Thursday, December 16, 2010

Korean fishing vessel sinks in Southern Ocean

ASOC was saddened to hear that a Korean fishing vessel sunk this week in the Southern Ocean, leaving an estimated 22 people dead. Some survivors were rescued, but the others had entered the water without survival gear or immersion suits, meaning there was likely only a short rescue window of ten minutes. It's quite unclear what happened, but it must have been very serious. The weather and water were calm, but the ship apparently didn't even have time to send out a distress call (or don survival gear) before the sinking, indicating an urgent situation. Fortunately, ships were nearby and able to join the search and pull some of the crew out of the water.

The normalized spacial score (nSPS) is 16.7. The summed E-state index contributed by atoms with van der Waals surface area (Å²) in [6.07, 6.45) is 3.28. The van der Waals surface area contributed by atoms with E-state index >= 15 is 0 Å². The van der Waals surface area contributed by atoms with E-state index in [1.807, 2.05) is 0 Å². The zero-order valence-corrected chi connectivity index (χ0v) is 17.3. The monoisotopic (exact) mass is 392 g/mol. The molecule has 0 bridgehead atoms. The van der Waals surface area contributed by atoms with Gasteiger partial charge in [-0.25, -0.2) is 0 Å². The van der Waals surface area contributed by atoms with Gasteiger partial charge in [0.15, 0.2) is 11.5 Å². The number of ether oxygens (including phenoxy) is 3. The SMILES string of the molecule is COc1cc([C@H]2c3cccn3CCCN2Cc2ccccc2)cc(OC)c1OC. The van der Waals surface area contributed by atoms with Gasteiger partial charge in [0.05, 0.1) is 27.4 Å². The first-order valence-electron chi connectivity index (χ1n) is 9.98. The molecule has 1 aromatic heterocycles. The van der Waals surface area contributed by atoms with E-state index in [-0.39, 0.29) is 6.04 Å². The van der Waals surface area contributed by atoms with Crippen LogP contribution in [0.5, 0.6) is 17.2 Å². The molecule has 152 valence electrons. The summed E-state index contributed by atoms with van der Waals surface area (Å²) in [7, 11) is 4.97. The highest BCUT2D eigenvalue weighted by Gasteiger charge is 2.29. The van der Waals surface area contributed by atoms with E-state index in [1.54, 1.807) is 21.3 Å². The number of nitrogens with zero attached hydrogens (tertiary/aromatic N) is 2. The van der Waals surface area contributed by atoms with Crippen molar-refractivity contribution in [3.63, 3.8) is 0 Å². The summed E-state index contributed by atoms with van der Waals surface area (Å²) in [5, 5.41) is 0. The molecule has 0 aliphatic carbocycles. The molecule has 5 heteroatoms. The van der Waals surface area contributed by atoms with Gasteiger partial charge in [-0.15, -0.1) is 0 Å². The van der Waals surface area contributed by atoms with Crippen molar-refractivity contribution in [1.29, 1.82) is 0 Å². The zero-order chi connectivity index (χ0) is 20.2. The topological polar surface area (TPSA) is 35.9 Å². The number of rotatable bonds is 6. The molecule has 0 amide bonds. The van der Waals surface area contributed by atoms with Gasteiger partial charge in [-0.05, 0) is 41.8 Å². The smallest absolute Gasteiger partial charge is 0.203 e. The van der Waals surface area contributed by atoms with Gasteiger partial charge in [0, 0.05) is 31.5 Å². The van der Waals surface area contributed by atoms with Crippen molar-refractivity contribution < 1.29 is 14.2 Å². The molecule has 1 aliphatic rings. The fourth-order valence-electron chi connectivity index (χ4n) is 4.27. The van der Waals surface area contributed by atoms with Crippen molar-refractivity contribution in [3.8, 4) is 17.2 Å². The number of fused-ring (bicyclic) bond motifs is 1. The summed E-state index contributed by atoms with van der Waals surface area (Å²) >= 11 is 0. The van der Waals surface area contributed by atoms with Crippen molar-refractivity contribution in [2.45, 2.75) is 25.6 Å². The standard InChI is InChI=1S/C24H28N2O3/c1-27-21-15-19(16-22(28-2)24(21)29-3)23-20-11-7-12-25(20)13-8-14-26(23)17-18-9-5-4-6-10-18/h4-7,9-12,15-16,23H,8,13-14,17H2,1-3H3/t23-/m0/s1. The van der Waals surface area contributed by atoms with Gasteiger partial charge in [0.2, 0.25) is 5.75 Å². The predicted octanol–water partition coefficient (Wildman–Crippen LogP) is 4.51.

This incident is apparently the latest in a string of fishing vessel accidents (not to mention problems with tourist vessels, such as the problems recently experienced by the Clelia II), and the New Zealanders are not happy. The area where this ship sank is the New Zealand search and rescue area, and it sounds like officials there are starting to question why they have to deal with so many problems. They are right to do so - the crews on these vessels deserve to be protected, particularly when in the treacherous Southern Ocean. It shouldn't be New Zealand's responsibility, but that of the ship owners. Ensuring that safety rules are followed protects people and the environment. But maybe some ship owners don't have a problem risking other people's lives.

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